Art scene in SoHo – isolation, climate change, healing

Talking about “art” and “SoHo” in one sentence to New Yorkers is always tricky.

Most New Yorker artists who lived in the city since 70s or 80s would purse their lips. If you are lucky to not get Miranda-Priestlied by them, you will hear stories about how artists who lived in those industrial lofts in flat iron buildings got priced out to lawyers, Wall Street analysts and management consultants.

And then COVID-19 happened. Lower Manhattan experienced three distinct phases of SoHo within six months. Right before the lockdown, the streets of SoHo were flooded by high-end boutiques, designer home improvement stores, with European tourists and Middle Eastern shoppers crowding in them. During the #BLM days, all these stores were broken into and looted. Hence, all the artistically curated windows, smashed or untouched, were boarded up by dull wooden planks. The local artists found the perfect canvas to peacefully express their voice about human suffering. They drew and painted on these wooden planks. These artworks were moved to selected galleries around the city when it re-opened.

After these three phases I walked into some of the art galleries in SoHo on a sunny Saturday morning without knowing what to expect!

Installation view, Jordan Kasey, “The Storm,” February 25 – March 27, 2021. Courtesy of the Artist and Nicelle Beauchene Gallery, New York.

Hidden behind an ongoing construction site, Nicelle Beauchene Gallery at 7 Franklin Place has a sense of quintessential, lower Manhattan adventure to it. The current exhibit is named “The storm” by artist Jordan Kasey. The large scale paintings had colossal figures with snapshot of surreal moments.

Jordan Kasey, “Losing Sleep,” 2021, Oil on canvas, 65 1/2 x 79 inches. Courtesy of the Artist and Nicelle Beauchene Gallery, New York.

According to the press release, “Isolation—a feeling often explored by the artist—brims throughout The Storm perhaps more so than ever before.” This overarching emotion of isolation is so strongly expressed through vibrant layers of colors and textures that other entities, such as, a ghostly shadow, a pair of helping hands, two figures embracing, and, even a car’s bright headlights, fade in the background.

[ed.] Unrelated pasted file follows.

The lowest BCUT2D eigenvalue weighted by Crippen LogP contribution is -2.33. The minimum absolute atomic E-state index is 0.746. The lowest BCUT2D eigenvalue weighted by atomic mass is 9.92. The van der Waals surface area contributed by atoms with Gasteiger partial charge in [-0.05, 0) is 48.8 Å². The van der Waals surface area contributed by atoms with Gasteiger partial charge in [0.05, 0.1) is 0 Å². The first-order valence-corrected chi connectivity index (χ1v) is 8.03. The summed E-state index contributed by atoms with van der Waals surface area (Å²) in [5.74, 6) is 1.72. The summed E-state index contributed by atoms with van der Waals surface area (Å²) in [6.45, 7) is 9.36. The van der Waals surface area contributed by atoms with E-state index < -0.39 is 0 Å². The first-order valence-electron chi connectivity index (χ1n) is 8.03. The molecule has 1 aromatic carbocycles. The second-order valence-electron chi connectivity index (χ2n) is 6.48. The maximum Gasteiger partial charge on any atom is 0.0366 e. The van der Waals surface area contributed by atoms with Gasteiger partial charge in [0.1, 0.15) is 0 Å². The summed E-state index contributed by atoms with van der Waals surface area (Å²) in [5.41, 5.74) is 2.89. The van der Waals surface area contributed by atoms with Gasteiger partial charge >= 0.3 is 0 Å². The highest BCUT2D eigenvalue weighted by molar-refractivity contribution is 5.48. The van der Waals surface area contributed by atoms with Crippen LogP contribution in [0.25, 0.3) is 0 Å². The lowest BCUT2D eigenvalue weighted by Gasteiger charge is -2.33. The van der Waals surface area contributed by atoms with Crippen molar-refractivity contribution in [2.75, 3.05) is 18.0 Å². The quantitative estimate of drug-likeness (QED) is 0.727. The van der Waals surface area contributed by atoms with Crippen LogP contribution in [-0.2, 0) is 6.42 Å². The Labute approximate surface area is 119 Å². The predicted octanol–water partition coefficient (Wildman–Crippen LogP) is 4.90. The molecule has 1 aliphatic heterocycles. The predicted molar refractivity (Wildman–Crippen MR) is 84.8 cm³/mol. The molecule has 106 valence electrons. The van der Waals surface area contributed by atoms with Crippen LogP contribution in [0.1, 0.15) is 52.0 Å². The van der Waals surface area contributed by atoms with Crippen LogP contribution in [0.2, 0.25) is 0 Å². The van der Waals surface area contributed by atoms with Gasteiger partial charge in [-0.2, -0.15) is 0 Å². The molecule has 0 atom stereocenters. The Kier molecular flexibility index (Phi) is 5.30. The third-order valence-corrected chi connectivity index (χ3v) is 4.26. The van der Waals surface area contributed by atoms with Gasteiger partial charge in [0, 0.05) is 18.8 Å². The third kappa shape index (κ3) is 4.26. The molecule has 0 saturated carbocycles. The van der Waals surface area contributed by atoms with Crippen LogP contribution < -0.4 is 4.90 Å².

Within couple of meters of Franklin Place, Jane Lombard Gallery at 58 White Street had a NYPD car parked in front of it. I walked around it and suspiciously entered the current exhibit, “Impressions” by new media artist Kristin Mciver. If Jordan Kasey’s work was about embracing our emotions and observing our reaction to the COVID-19 isolation, Kristin Mciver’s video installations created a perfect transition for me into energy, vibrations and water.

Kristin Mciver, “44.641391; -67.375624,” 2020. Photographed by Arturo Sanchez. Courtesy of Jane Lombard Gallery.

This is one of those immersive installations. No matter how carefully curated words I chose to describe it, you won’t be able to experience it without visiting in person. The underlying message of this video installation connected to the rising sea levels in Eastern Seaboard as one of the scariest effect of climate change will crawl into your experience once you see the installations as a whole. The poems and word arts will help to situate the mind.

A short walk along Broadway, couple of blocks up North, got me to my next destination – PPOW gallery. Located on 392 Broadway, the gallery is currently showing “Seven ancestral stomachs” by Guadalupe Maravilla, who managed to combine sculptures, paintings and performative acts in this installation.

Installation view of Guadalupe Maravilla’s “Seven Ancestral Stomachs,” February 26 – March 27, 2021, courtesy of the artist and P·P·O·W, New York.

The artist’s motivation comes from dealing with the experience of trauma manifested in human body. Sometime the trauma is connected to the experience of undocumented immigrants. Sometime it is rather personal – experience of dealing with colon cancer with the self and within family members. Built with materials collected from Central America, the large, vertical, free-standing sculptures, named “healing machines” by the artist, manifest the healing and renewal of human body.

Guadalupe Maravilla, Disease Thrower #8 (detail), 2019, mixed media sculpture, 144 x 56 x 63 inches, courtesy of the artist and P·P·O·W, New York.

The moral of the story is – no matter which state of mind I’m in, Empire or otherwise, some of these galleries in lower Manhattan never fail to astonish me.


Featured galleries in this article:

Nicelle Beauchene Gallery, 7 Franklin Place, New York, NY 10013; Gallery hours: Tuesday – Saturday, 11 AM – 6 PM

Jane Lombard Gallery, 58 White Street, New York, NY 10013; Gallery hours: Tuesday – Friday, 10 AM – 6 PM, and, Saturday, 11 AM – 6 PM

PPOW Gallery, 392 Broadway, New York, NY 10013; Gallery hours: Tuesday – Saturday, 10 AM – 6 PM

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